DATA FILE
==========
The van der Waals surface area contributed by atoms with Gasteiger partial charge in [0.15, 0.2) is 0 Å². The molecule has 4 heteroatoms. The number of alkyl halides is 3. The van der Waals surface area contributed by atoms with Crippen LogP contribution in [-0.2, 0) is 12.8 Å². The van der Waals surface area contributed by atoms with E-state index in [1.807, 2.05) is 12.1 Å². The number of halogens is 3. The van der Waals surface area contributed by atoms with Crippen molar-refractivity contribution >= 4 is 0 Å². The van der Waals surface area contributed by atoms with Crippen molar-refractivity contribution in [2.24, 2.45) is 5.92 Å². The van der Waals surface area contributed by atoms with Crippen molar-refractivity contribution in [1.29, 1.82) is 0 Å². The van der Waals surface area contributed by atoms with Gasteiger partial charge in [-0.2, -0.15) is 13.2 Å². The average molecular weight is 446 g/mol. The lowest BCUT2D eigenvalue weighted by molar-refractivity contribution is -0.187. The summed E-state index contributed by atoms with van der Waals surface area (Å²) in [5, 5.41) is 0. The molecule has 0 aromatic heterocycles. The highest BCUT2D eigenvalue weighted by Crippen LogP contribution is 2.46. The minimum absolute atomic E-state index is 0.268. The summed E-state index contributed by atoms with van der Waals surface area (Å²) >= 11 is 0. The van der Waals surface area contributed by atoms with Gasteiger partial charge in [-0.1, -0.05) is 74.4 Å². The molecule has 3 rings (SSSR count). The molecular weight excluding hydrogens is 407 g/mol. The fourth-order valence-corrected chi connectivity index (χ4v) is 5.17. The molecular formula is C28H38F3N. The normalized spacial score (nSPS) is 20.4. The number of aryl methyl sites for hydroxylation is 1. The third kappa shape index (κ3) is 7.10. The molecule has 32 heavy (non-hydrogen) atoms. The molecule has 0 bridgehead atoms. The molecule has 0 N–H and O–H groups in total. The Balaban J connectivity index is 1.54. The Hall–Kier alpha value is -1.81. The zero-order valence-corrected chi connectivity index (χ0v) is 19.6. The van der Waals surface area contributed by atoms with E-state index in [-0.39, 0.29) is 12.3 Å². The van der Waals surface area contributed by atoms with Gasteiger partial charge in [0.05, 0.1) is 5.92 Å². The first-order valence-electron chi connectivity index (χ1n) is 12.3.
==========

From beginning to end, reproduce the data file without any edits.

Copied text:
The van der Waals surface area contributed by atoms with Gasteiger partial charge in [0.15, 0.2) is 0 Å². The molecule has 4 heteroatoms. The number of alkyl halides is 3. The van der Waals surface area contributed by atoms with Crippen LogP contribution in [-0.2, 0) is 12.8 Å². The van der Waals surface area contributed by atoms with E-state index in [1.807, 2.05) is 12.1 Å². The number of halogens is 3. The van der Waals surface area contributed by atoms with Crippen molar-refractivity contribution >= 4 is 0 Å². The van der Waals surface area contributed by atoms with Crippen molar-refractivity contribution in [2.24, 2.45) is 5.92 Å². The van der Waals surface area contributed by atoms with Crippen molar-refractivity contribution in [1.29, 1.82) is 0 Å². The van der Waals surface area contributed by atoms with Gasteiger partial charge in [-0.2, -0.15) is 13.2 Å². The average molecular weight is 446 g/mol. The lowest BCUT2D eigenvalue weighted by molar-refractivity contribution is -0.187. The summed E-state index contributed by atoms with van der Waals surface area (Å²) in [5, 5.41) is 0. The molecule has 0 aromatic heterocycles. The highest BCUT2D eigenvalue weighted by Crippen LogP contribution is 2.46. The minimum absolute atomic E-state index is 0.268. The summed E-state index contributed by atoms with van der Waals surface area (Å²) >= 11 is 0. The van der Waals surface area contributed by atoms with Gasteiger partial charge in [-0.1, -0.05) is 74.4 Å². The molecule has 3 rings (SSSR count). The molecular weight excluding hydrogens is 407 g/mol. The fourth-order valence-corrected chi connectivity index (χ4v) is 5.17. The molecular formula is C28H38F3N. The normalized spacial score (nSPS) is 20.4. The number of aryl methyl sites for hydroxylation is 1. The third kappa shape index (κ3) is 7.10. The molecule has 32 heavy (non-hydrogen) atoms. The molecule has 0 bridgehead atoms. The molecule has 0 N–H and O–H groups in total. The Balaban J connectivity index is 1.54. The Hall–Kier alpha value is -1.81. The zero-order valence-corrected chi connectivity index (χ0v) is 19.6. The van der Waals surface area contributed by atoms with E-state index in [-0.39, 0.29) is 12.3 Å². The van der Waals surface area contributed by atoms with Gasteiger partial charge in [0.05, 0.1) is 5.92 Å². The first-order valence-electron chi connectivity index (χ1n) is 12.3.